By Thilo Graf
This pdf from Asparagus Jumpsuit is 96 pages long, 1 page SRD/editorial, leaving us with 95 pages of content, so let’s check this out!
This pdf, sans frills etc., seeks to reproduce items from older editions and update them to PFRPG , including feats to make potions of higher levels and wands of higher levels (via a total of 4 feats). Without any ado, the pdf delves right into tables – a lot of tables, allowing you to make unbalanced treasure hoards via rolls of d%s: We get monetary treasures, magic treasures, items, potions, scrolls, scrolls of spells of wizards and clerics by level, 5 tables in miscellaneous items, rings, etc., ranged weapon abilities etc. pp. After about 10 pages of such tables, we delve into the descriptions of potions, which include ones of bear’s endurance, alter self etc. as well as potions that allow you dominate e.g. any type of dragon as per the dominate monster spell for 17 rounds. Sample scrolls of baleful polymorph etc. are included, but that’s where the problems creep in: This pdf provides a lot of potions, scrolls etc. that can be created via the standard rules as well as e.g. items like rings of confusion etc. – all coming with solid statblocks, creation rules, auras etc., including entries that point towards the core-rules for e.g. rods of lordly might.
Per se, this pdf’s massive collection of expertly presented items could be considered a nice professional offering, but honestly, the problem is that the items herein can be made by any DM worth his/her salt – no one needs these scrolls and potions, they can be created easily. The item-section could be considered an collection of them like the AD&D encyclopaedias of old – but by now, we have the APG, UM and UC – all of which are utterly ignored, with all the rules introduced by them. Now yes, if you’re like me, this pdf tugs at your heart’s strings with phylacteries of eternal youth, ropes of entanglement and especially the artefact section, but more on that later. Manuals for all attributes get a d%-table to determine their bonuses. Old-school, yes, but do we really need this?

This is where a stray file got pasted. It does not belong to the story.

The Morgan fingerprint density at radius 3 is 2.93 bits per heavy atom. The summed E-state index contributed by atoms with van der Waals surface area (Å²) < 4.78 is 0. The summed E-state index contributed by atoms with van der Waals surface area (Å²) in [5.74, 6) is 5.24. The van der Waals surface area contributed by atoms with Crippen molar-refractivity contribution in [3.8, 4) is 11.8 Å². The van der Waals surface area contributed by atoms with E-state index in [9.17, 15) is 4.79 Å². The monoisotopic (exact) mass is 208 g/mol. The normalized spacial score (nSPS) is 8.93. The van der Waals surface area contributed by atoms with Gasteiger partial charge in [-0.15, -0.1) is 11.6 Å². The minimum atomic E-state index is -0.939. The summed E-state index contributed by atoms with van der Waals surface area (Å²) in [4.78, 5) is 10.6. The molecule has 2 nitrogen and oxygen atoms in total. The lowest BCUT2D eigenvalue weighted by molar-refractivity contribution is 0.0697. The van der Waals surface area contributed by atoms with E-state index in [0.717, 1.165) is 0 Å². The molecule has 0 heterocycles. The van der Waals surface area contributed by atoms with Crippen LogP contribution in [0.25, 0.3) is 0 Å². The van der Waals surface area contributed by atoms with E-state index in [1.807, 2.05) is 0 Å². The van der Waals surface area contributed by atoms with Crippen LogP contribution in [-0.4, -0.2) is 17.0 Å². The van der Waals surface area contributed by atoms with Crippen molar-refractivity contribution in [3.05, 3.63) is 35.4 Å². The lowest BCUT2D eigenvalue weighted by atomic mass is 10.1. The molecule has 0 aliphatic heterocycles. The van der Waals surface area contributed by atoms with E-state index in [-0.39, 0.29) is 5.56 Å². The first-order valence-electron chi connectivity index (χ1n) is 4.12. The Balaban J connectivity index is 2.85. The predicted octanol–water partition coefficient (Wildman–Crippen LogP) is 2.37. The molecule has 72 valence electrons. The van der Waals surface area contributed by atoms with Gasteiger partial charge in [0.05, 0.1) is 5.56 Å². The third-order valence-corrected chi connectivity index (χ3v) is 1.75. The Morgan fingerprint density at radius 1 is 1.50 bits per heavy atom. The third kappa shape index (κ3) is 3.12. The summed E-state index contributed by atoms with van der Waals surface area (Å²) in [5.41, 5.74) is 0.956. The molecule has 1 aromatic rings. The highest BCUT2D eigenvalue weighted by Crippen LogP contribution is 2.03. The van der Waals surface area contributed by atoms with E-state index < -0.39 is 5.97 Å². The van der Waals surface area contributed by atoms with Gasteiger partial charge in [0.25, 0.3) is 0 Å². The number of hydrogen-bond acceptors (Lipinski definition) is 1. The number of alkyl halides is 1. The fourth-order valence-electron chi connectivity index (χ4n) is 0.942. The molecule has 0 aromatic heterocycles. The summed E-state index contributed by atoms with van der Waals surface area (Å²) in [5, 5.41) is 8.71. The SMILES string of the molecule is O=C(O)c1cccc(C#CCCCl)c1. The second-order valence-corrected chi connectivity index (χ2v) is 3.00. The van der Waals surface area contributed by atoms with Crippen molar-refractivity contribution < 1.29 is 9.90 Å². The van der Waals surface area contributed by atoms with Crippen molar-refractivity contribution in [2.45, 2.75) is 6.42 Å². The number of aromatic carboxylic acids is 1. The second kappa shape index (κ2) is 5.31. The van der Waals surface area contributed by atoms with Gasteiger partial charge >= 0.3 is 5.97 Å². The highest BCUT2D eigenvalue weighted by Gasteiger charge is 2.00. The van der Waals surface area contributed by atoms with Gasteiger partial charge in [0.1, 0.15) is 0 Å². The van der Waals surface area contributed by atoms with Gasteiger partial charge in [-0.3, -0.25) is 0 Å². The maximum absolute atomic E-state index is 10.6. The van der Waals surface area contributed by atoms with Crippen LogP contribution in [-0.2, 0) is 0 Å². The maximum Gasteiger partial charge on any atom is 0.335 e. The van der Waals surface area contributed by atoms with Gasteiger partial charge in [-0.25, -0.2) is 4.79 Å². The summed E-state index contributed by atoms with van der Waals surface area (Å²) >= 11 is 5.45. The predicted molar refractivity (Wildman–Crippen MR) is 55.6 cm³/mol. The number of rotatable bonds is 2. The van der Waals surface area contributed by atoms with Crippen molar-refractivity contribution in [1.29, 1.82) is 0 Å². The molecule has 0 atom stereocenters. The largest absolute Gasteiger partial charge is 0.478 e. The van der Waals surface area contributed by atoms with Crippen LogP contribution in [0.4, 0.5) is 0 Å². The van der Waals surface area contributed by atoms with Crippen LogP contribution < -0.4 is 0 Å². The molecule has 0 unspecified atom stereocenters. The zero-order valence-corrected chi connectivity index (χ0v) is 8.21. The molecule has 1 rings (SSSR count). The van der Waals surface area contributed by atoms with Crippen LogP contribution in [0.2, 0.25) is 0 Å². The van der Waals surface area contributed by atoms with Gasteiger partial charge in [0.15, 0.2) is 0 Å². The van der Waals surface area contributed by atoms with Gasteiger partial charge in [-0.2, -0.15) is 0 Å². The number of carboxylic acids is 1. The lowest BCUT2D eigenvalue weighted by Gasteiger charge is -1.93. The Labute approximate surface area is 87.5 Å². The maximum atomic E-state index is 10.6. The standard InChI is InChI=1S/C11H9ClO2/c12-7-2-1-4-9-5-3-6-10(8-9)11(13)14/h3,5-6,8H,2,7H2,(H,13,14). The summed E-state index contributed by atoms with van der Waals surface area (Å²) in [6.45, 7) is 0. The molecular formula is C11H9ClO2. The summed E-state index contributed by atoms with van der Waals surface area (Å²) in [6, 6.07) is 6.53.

The artefacts especially are a blast from the past, coming with advice and sample DCs for knowledge checks to know about their past. And oh boy, is this nostalgia tugging at the heart’s strings – whether it’s the arch-lich’s hand and eye or a staff made of 7 component parts – this pdf essentially provides you with the IP-free versions of artefacts like Vecna’s Hand and Eye or the Rod of 7 Parts and mechanically, they actually aren’t bad and come with nice consequences and means of destruction. They are well-made. Seriously.
We also get tables of e.g. banded mails from +1 to +5 with price, cost to create, total bonuses, max dex-bonuses etc., also in special materials – again, in tables upon tables, including modifications of e.g. mithral or adamantine, darkwood or dragonhide. Special weapon qualities (though called “templates”, which is an incorrect term in PFRPG) are also displayed, e.g. providing the cost etc. stats for a general axiomatic melee weapon +2. And yes, these weapons may again have the benefit of being ready-made for your convenience, but again: Every Dm could create them him/herself. The final section of this pdf is devoted to types of ammunition, including e.g. shocking burst +2 ammunition.